Tuesday, June 8, 2010

One safe bet and one risky movie..



I've written a review of Tim Burton's "Alice In Wonderland" before but watched it again on DVD this past weekend.  No startling revelations to add as it was a safe bet already knowing it to be an enjoyable movie. Burton has taken the loose knit original stories and given us a more complete narrative with touches of female empowerment and Narnia like fantasy. Visually, the movie is stunning and as my friend Ben described it, "a bowl of Skittles for the eyes".  The set up is that Alice like so many female characters of her time and place finds herself in quite a dilemma. She has a mind of her own, is misunderstood and in constant danger of being married off to the worst match possible. After a tumble down the rabbit hole, Alice manages to get her "muchness" back and in a quick wrap up ending she handles her problems as easy as 1.2,3....  She even finds a career strangely enough as probably England's first young, blond, perky Imperialist (off to economically dominate China).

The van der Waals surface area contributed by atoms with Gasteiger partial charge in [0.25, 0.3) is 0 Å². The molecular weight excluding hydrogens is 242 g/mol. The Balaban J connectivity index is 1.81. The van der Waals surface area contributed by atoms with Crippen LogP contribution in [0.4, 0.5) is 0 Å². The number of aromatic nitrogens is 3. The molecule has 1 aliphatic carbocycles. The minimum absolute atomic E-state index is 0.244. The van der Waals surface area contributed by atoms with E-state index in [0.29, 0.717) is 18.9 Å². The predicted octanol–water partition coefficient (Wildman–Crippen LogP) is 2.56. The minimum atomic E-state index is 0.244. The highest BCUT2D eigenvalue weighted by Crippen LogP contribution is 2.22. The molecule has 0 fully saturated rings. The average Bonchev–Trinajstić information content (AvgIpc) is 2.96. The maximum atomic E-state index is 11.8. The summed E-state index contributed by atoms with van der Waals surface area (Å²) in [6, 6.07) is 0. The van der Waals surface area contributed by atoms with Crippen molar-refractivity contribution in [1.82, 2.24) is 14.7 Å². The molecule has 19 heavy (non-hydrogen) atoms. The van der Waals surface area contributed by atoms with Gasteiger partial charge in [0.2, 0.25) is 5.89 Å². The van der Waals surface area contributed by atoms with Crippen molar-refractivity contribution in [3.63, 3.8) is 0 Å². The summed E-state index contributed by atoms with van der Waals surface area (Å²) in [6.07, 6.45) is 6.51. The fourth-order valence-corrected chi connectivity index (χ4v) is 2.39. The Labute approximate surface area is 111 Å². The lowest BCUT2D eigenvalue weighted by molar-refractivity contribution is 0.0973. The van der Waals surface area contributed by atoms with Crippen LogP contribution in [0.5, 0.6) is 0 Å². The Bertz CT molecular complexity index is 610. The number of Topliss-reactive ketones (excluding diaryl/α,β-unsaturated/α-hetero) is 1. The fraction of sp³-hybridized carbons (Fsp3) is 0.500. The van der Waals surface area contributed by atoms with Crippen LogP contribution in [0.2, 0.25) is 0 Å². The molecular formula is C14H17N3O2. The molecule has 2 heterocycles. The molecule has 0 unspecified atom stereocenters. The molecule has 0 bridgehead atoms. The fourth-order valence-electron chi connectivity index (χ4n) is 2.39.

The second movie of the weekend was one that I had never heard of, and I made one of those quick decisions in order to exit the video store as quickly as possible. "Amreeka" is a first time directorial debut by Cherien Dabis and stars a mostly unfamiliar cast ( for me at least). It does star Hiam Abbass who has been showing up in some of my favorite indie movies lately - 2007's "The Visitor which I highly recommend and 2008's "Lemon Tree". The story here is very straight forward, understated and sweet. A mother and her teenage son immigrate to the United States from Palestine in the turbulent days following the U.S. invasion of Iraq.  Along with all of the problems of starting a new life, there is the added omni-present reaction of normal Americans to anyone of Arab descent following 9/11.  The worst behavior is experienced by the teenage Fandi who has to navigate the social nightmare of American high school with students who don't hold back muttering "terrorist" in his presence. I like movies that are small and don't overreach in making a point. "Amreeka" does this well. There is no inspirational speeches or worse yet a "shocking" act of violence that puts everything into perspective. The movie ends in a real world way with the main characters happy and hopeful even though no major problems have bee solved.

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